More specifically, the above results are achieved by providing spaced mounting brackets across the rear portion of a tractor with the tool beam spaced rearwardly thereto and connected to the mounting brackets through parallelogram-type linkages, one arm or side of which is variable in length. Normally, the parallelogram-type linkage is duplicated on opposite sides of the tractor to provide structural rigidity in the linkage from the resulting box-like linkage structure. Specifically, the tool beam is coupled to the spaced mounting brackets on the tractor by means of lower links which are fixed-lengths members and are pivotally connected at each end between the tool beam and the spaced mounting bracket on the rear of the tractor, forming a draw bar structure. The tool beam includes a beam bracket, which is fixedly secured thereto and forms an upright side or arm of the parallelogramtype linkage. Link hydraulic actuators forming the upper horizontal side or arm of the linkage extend between the top of the beam brackets and the top of the mounting bracket to complete the parallelogram. Actually, a true parallelogram is formed only when the link hydraulic actuators are exactly the same length as the lower links. However, intermediate lengths of the link hydraulic actuators provide a modified linkage structure which increases the available configuration possible with the tool beam. The height of the tool beam above the ground is controlled by depth hydraulic actuators which are pivotally connected between the fixed length lower links and the mounting brackets on the rear of the tractor so that the tool bar is raised or lowered by operation of these jacks. In turn, the ripper shanks are connected onto the tool beam by any suitable means and more conventionally are arranged so that they can be adjusted up or down relative to the tool beam by pinning the shanks in the beam at selected heights.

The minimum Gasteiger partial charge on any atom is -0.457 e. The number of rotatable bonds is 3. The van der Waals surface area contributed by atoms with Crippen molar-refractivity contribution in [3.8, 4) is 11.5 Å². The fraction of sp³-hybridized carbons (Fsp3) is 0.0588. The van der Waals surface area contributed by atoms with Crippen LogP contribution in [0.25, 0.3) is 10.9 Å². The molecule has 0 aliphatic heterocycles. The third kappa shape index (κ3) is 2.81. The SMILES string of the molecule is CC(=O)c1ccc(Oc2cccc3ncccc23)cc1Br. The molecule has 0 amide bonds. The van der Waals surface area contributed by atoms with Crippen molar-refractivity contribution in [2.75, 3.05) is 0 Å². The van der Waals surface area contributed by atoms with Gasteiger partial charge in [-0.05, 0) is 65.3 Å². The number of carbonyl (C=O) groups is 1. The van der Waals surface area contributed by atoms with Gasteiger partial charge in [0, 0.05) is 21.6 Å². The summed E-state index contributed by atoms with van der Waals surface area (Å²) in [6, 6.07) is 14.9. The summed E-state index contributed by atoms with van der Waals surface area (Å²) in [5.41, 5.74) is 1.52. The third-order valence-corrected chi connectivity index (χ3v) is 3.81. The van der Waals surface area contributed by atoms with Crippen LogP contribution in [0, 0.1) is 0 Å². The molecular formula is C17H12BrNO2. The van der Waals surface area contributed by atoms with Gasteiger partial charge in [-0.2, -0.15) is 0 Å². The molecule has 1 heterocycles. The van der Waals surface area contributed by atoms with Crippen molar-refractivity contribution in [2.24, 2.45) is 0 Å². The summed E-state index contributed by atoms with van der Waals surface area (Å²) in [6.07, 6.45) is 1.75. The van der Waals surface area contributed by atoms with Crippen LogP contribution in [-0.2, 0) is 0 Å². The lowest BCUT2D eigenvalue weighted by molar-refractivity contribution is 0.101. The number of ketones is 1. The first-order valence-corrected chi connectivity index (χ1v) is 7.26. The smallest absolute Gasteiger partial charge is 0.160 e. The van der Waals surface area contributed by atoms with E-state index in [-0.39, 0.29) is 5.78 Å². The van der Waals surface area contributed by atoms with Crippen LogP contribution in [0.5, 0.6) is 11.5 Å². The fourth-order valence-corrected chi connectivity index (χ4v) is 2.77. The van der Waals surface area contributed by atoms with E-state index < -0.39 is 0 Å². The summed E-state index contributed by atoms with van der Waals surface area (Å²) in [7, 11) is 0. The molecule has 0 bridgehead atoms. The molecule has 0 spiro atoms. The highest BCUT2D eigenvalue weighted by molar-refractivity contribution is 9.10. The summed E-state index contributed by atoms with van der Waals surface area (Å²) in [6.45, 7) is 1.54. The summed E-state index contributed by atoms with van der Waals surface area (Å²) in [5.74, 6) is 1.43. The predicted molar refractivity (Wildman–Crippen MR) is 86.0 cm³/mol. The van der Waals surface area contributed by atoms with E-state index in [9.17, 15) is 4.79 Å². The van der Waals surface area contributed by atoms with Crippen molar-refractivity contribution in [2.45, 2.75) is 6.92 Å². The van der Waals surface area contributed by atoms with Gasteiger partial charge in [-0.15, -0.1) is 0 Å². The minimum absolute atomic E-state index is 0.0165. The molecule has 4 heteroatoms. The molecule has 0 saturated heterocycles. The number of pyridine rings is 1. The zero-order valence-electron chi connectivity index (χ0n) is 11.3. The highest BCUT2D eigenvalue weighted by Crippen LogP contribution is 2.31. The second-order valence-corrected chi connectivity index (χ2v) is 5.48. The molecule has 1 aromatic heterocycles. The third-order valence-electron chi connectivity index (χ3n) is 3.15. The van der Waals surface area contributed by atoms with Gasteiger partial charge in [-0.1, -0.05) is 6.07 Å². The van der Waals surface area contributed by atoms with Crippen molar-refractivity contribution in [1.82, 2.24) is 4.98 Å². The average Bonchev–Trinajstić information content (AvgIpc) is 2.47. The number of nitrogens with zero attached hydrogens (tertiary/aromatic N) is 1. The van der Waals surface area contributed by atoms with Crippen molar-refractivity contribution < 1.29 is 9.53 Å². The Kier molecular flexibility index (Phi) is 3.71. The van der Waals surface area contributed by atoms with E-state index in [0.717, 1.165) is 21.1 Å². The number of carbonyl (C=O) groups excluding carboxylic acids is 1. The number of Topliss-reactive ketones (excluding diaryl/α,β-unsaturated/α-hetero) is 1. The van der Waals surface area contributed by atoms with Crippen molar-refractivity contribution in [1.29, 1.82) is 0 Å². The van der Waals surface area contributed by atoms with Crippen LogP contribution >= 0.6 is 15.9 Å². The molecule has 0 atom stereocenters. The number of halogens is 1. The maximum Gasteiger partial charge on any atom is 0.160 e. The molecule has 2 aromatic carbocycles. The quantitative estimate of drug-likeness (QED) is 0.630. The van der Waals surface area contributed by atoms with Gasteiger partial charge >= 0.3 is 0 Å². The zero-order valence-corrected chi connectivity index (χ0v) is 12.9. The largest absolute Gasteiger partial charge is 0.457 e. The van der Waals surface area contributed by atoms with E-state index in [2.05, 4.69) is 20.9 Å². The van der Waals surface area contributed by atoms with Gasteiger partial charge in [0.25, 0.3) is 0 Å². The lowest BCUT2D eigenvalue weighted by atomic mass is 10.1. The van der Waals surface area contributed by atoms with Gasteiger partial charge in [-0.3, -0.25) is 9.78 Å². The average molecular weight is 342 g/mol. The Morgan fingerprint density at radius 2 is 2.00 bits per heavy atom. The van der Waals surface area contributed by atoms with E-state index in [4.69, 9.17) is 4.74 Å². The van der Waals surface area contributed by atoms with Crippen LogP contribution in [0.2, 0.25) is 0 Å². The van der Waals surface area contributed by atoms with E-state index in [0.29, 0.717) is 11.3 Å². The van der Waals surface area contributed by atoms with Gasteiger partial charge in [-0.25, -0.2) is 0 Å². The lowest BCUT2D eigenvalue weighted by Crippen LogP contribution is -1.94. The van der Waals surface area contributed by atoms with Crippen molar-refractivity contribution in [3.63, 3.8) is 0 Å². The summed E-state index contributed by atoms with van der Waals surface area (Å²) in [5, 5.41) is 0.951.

BRIEF DESCRIPTION OF THE DRAWING The above advantages of the invention will be more easily understood from the detailed described in conjunction with the drawings in which:

FIG. 1 is an elevation of the ripper mounting constructed according to this invention with broken lines showing several operating positions of the ripper shank; and

FIG. 2 is an elevation of the ripper mounting showing the ripper shank in an elevated or raised position; and

FIG. 3 is a perspective of the quadrilateral linkages shown in FIGS. 1 and 2'.

DESCRIPTION OF A PREFERRED EMBODIMENT Referring to the drawings, a ripper mounting linkage is shown connected to the rear portion of a track type tractor 10. The novel mounting linkage uses a pair of vertical mounting brackets 11 which are spaced from one another across the back of the tractor and attached thereto by a plurality of bolts 12. These mounting brackets form one vertical side or arm of a parallelogram-type linkage. A tool beam 13 which is spaced rearwardly from the mounting brackets is provided with a pair of spaced vertical beam brackets 14, fixedly mounted to the tool beam. These two pairs of brackets form the vertical arms or sides of a parallelogram-type linkage when generally parallel links connect their respective top and bottom ends.

The lower links 15 are of a fixed length and extend from the base of each beam bracket 14 to the base of each mounting bracket 11. Lower forked ends 16 and 17 are provided on the ends of these links and are received over the bottom ends of brackets 14 and 11, respectively, so they can pivotally be pinned thereto with pivot pins 22 and 23. Using a pair of spaced lower links across the rear of the tractor, stablize the tool beam and allow the main pulling loads to be carried between the tractor and the tool beam, to be carried by the rigid lower link structure, which functions as a draw bar. The pivot connection of the lower links to the beam brackets should be adjacent to the longitudinal axis of the tool beam.